To uncover the recent cyber robbery, Kaspersky Lab, Interpol and Europol have combined their efforts and found shocking results. According to the investigation, up to $1 billion have been stolen in about two years from financial institutions worldwide. The experts claims the Carbanak, a multinational gang of cyber criminals are responsible for the robbery.
The Carbanak criminal gang used techniques drawn from the arsenal of targeted attacks. The plot marks the beginning of a new stage in the evolution of cybercriminal activity, where malicious users steal money directly from banks, and avoid directly targeting the end users.
Since 2013, the criminals have attempted to attack up to 100 banks, e-payment systems and other financial institutions in around 30 countries. The attackers continue to remain active. According to Kaspersky Lab data, the Carbanak targets included financial organisations in Russia, USA, Germany, China, Ukraine, Canada, Hong Kong, Taiwan, Romania, France, Spain, Norway, India, the UK, Poland, Pakistan, Nepal, Morocco, Iceland, Ireland, Czech Republic, Switzerland, Brazil, Bulgaria, and Australia.
It is estimated that the largest sums of money were grabbed by hacking into banks and stealing up to ten million dollars in each raid. On an average, each bank robbery took between two and four months, from infecting the first computer at the bank's corporate network to making off with the stolen money.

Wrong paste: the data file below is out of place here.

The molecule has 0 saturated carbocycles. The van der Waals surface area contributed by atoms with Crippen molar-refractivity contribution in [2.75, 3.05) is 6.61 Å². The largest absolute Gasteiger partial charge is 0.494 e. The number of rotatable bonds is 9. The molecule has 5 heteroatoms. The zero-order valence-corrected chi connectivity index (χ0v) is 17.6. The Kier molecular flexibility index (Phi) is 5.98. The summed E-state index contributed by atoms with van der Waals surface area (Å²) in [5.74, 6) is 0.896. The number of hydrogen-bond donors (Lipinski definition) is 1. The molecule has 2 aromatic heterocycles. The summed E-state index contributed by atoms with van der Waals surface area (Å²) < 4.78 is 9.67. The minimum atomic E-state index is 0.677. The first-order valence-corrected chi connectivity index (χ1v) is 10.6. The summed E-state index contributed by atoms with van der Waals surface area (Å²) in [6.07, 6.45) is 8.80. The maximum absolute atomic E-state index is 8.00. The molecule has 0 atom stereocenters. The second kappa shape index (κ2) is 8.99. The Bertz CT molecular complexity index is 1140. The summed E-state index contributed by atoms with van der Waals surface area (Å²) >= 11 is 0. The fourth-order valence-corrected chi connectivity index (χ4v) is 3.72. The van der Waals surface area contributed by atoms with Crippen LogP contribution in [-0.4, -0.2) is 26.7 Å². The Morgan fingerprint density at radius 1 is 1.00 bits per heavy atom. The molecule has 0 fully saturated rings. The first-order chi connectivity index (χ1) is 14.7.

The cybercriminals began by gaining entry into an employee's computer through spear phishing, infecting the victim with the Carbanak malware. They were then able to jump into the internal network and track down administrators' computers for video surveillance. This allowed them to see and record everything that happened on the screens of staff who serviced the cash transfer systems. This way, the fraudsters got to know every last detail of the bank clerks' work and were able to mimic staff activity in order to transfer money and cash out.
How they stole the money
- When the time came to cash in on their activities, the fraudsters used online banking or international e-payment systems to transfer money from the banks' accounts to their own. In the second case, the stolen money was deposited with banks in China or America. Experts do not rule out the possibility of banks in other countries being used as receivers.
- In other cases, cybercriminals penetrated right into the very heart of the accounting systems, inflating account balances before pocketing the extra funds via a fraudulent transaction. For example: if an account has $1,000 dollars, the criminals change its value so it has $10,000 dollars and then transfer $9,000 to themselves. The account holder doesn't suspect a problem because the original $1,000 dollars are still there.
- In addition, the cyberthieves seized control of banks' ATMs and manipulated them to dispense cash at a pre-determined time. When the payment was due, one of the gang's henchmen waited beside the machine to collect the 'voluntary' payment.